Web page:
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Going wild at home: The Blackbird.

We may all be stuck at home during the COVID-19 lockdown, but that doesn’t mean we can’t enjoy our garden wildlife. Ireland’s Wildlife contributor Albert Nolan shares his recent encounters with a resident blackbird. 


Blackbird_Turdus_merula

For the last few days, I have been watching a beautiful male blackbird in the garden. He arrives around the same time every day, flying up from the wooded valley that runs away from my house.

I am not sure if my garden forms part of his territory or he is just visiting for a quick meal. We think our green spaces belong to us but at this time of the year birds and other creatures establish summer breeding territories that span hedges, gardens and streams.

He is a mature male with a glossy black plumage, with an orange beak and an orange ring around his eye. I don’t see many females but they are a dull brown colour and they could be already on the nest. Immature blackbirds are also dull brown. This is effective camouflage for their perilous first year and many won’t see their second summer.

His first stop is to search for worms in the muddy patches that have been created by my budding gardeners. They have no interest in learning about planting but mud I suppose is one of the best natural education.

Next, he will hop under the fat ball feeder and devour any food scattered on the ground. This is high in calories and males need all the energy they can get at this time of the year. I also leave out a sliced apple and he is quite partial to a banana as well

If you have bruised fruit putting it out for the birds adds another item to their natural diets. You can also hang it from a string or stick onto a branch.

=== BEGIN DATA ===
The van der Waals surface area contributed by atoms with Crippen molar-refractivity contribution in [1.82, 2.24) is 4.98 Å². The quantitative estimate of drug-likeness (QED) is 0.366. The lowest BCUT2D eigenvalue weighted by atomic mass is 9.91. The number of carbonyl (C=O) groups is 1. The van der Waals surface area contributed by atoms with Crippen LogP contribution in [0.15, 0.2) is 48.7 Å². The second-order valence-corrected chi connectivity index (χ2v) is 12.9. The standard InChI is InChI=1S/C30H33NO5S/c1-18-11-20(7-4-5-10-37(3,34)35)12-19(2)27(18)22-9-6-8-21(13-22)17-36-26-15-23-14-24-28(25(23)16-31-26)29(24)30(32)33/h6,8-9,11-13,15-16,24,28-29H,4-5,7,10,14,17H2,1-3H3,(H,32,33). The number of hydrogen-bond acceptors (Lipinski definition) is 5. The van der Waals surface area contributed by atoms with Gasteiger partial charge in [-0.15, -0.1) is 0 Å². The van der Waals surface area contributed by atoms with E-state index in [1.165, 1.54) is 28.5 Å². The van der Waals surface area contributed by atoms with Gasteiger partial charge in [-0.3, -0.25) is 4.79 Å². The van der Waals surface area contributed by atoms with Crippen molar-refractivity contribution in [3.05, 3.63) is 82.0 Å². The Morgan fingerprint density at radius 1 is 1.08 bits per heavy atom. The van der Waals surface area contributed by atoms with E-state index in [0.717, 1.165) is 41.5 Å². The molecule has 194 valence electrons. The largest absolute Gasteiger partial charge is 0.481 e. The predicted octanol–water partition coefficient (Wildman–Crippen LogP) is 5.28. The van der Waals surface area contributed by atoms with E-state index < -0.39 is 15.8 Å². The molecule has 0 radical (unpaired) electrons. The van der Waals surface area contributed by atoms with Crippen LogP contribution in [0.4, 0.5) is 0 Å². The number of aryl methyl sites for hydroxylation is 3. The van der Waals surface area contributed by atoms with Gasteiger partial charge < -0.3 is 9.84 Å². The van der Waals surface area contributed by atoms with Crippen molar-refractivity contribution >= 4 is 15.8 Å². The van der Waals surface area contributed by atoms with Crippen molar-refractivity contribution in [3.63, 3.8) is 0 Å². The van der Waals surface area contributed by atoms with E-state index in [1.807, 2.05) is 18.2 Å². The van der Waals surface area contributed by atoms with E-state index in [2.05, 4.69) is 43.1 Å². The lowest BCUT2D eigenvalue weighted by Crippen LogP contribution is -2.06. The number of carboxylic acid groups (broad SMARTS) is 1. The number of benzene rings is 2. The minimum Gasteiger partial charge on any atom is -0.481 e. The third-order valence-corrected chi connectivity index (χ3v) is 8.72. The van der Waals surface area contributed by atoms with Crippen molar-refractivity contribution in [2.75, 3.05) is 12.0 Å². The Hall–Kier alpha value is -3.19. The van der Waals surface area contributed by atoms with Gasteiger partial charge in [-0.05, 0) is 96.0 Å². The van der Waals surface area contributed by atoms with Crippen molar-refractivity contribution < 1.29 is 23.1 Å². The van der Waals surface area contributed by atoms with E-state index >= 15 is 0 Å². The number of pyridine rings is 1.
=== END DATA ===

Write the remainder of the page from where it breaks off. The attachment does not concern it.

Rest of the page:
Over the last few years, we have planted several fruit trees like apple, pear and cherry. These complement the native berry species like mountain ash, hawthorn and elderberry. The latter species was a big hit with the blackbirds last autumn.

Blackbird will also nest in your garden, school or park and putting up an open-fronted nest might entice a pair in.

My own male has had several lucky escapes. Distracted by a rival or a female the house cat has come within inches of catching him, even though we have added several bells to his collar.

In the evening we are rewarded by his fabulous song and a blackbird in full flight is surely one of the best songsters we have in Ireland.

2 comments

  • Nice post and interesting to hear elderberries are a fave of the blackbird. Keep up the good work, Mat

  • Michael Ryan

    ‘…a blackbird in full flight is surely one of the best songsters we have in Ireland.’

    Yes indeed. Beautiful songster that is so ubiquitous singing in spring and then one day in mid summer you realise you haven’t heard one for days and it’ll be end of winter when you hear one next, always makes me sad but also makes me appreciate them more at the moment.

    And yes they do actually sing while they’re in flight, something I’ve only seen them doing a few times and uncommon enough for a songbird, especially one that has such a relaxed delivery.

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